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Behavior Driven Development (BDD) – Best Practices
BDD is a relatively new method for developing software, which is essentially a refined version of test driven development (TDD). Where the TDD uses more traditional tools in developing the tests (QTP, etc), BDD introduces a new paradigm of testing framework & tools. In BDD the tests are written using a language called Gherkin, which follows a high level “Given … When…. Then..” format to define the test (requirement) criteria.
This framework is widely being adopted now and there are tools support in java, .Net and open source technologies. While I had my reservations initially in its practicality, after using it for a few weeks (in a real world financial domain project), it became clear that there is actually value in adopting BDD.
One of striking aspect was the discipline required for it to be effective and re-usable in large enterprises. The discipline comes from well-established best practices and a governance model (ensure compliance) to support the framework & tools. This post doesn’t go into the technical framework and tools which I found mostly covered in a number of blogs. I intend to cover some of the best practices we have created and followed to make this as beneficial as it can be.
Best practices are guidelines that are applicable at a certain time point and can change over a period of time depending on the organization strategy, project context, etc. This section should list the current active best practices at any point of time.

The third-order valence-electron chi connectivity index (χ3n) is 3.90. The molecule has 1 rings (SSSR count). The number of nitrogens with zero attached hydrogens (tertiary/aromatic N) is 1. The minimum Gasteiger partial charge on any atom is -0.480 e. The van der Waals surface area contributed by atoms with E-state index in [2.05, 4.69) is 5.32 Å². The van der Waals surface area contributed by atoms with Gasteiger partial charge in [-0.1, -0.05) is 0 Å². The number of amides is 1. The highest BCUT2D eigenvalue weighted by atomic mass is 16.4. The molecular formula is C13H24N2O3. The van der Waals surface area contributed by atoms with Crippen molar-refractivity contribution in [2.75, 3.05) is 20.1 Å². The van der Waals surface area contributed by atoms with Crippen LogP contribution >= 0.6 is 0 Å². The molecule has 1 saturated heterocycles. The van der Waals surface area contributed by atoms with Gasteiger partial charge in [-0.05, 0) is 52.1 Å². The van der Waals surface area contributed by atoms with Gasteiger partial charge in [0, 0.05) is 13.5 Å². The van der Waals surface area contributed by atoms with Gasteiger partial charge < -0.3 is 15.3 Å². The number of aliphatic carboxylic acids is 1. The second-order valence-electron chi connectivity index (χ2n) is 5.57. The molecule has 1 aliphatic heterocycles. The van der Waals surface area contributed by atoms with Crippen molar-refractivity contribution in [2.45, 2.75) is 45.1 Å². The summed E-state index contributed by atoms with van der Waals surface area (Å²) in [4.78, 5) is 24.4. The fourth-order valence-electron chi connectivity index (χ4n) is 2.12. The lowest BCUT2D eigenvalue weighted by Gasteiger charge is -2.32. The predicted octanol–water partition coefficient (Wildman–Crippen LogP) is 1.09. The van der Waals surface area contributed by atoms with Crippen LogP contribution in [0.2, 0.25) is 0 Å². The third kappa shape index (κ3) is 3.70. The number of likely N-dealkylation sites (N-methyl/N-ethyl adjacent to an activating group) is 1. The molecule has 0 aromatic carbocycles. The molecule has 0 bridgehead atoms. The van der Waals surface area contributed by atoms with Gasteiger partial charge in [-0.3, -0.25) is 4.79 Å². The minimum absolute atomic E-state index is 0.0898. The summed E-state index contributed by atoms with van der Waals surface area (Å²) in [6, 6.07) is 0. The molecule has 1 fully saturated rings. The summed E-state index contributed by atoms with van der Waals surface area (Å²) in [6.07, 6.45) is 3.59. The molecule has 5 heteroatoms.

BDD supports automating component & UI testing. And as a general good practice for maintenance and future enhancement it is recommended that the test pyramid approach is followed in terms of number of tests and the coverage across the spectrum of automated tests. (Unit, Component (Api) and UI tests).
And other numerous web resources.
Test background should be limited only to any pre-requisite activity that doesn’t have any individual test specific action or data.
These would activities such as logging in, cleaning up or setting up base data (Not specific to individual tests).
Having test specific data setup likely to change for individual test cases, resulting in complex background feature statements.
Consider a feature (test pack) requiring keying in screens 1 to 5 with 5 difference combination of data (scenarios).
If for all scenarios screens 1-3 remains identical, there would be an urge to move this statement to the background of the feature, hence resulting in less duplication.